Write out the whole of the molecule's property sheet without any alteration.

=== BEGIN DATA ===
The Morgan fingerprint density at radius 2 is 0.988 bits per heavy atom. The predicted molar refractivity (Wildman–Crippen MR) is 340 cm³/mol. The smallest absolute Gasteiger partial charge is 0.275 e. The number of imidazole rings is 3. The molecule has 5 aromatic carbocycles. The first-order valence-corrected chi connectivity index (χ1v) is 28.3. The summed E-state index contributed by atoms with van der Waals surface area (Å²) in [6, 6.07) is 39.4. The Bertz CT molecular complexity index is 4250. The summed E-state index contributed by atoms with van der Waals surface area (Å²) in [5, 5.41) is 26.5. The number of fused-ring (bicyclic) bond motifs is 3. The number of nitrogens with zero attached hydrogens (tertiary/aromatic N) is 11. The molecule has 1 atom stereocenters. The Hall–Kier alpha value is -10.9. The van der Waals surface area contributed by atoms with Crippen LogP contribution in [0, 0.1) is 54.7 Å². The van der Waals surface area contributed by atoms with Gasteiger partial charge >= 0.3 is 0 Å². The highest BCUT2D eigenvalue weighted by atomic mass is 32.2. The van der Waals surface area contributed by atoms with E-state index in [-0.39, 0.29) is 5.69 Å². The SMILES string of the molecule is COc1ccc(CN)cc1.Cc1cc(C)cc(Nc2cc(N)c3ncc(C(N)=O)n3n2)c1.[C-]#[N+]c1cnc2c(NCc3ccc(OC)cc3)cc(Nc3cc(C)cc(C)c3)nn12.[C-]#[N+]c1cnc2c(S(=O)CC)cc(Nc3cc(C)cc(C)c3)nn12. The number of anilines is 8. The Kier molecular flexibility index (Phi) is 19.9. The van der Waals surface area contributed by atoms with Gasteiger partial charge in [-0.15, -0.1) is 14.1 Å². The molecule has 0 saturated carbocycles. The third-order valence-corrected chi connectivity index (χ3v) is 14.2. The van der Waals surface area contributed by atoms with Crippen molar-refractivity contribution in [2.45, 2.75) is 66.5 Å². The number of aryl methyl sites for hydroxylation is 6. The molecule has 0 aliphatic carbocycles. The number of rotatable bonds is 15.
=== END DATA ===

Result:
The Morgan fingerprint density at radius 2 is 0.988 bits per heavy atom. The predicted molar refractivity (Wildman–Crippen MR) is 340 cm³/mol. The smallest absolute Gasteiger partial charge is 0.275 e. The number of imidazole rings is 3. The molecule has 5 aromatic carbocycles. The first-order valence-corrected chi connectivity index (χ1v) is 28.3. The summed E-state index contributed by atoms with van der Waals surface area (Å²) in [6, 6.07) is 39.4. The Bertz CT molecular complexity index is 4250. The summed E-state index contributed by atoms with van der Waals surface area (Å²) in [5, 5.41) is 26.5. The number of fused-ring (bicyclic) bond motifs is 3. The number of nitrogens with zero attached hydrogens (tertiary/aromatic N) is 11. The molecule has 1 atom stereocenters. The Hall–Kier alpha value is -10.9. The van der Waals surface area contributed by atoms with Crippen LogP contribution in [0, 0.1) is 54.7 Å². The van der Waals surface area contributed by atoms with Gasteiger partial charge >= 0.3 is 0 Å². The highest BCUT2D eigenvalue weighted by atomic mass is 32.2. The van der Waals surface area contributed by atoms with E-state index in [-0.39, 0.29) is 5.69 Å². The SMILES string of the molecule is COc1ccc(CN)cc1.Cc1cc(C)cc(Nc2cc(N)c3ncc(C(N)=O)n3n2)c1.[C-]#[N+]c1cnc2c(NCc3ccc(OC)cc3)cc(Nc3cc(C)cc(C)c3)nn12.[C-]#[N+]c1cnc2c(S(=O)CC)cc(Nc3cc(C)cc(C)c3)nn12. The number of anilines is 8. The Kier molecular flexibility index (Phi) is 19.9. The van der Waals surface area contributed by atoms with Gasteiger partial charge in [-0.15, -0.1) is 14.1 Å². The molecule has 0 saturated carbocycles. The third-order valence-corrected chi connectivity index (χ3v) is 14.2. The van der Waals surface area contributed by atoms with Crippen molar-refractivity contribution in [2.45, 2.75) is 66.5 Å². The number of aryl methyl sites for hydroxylation is 6. The molecule has 0 aliphatic carbocycles. The number of rotatable bonds is 15.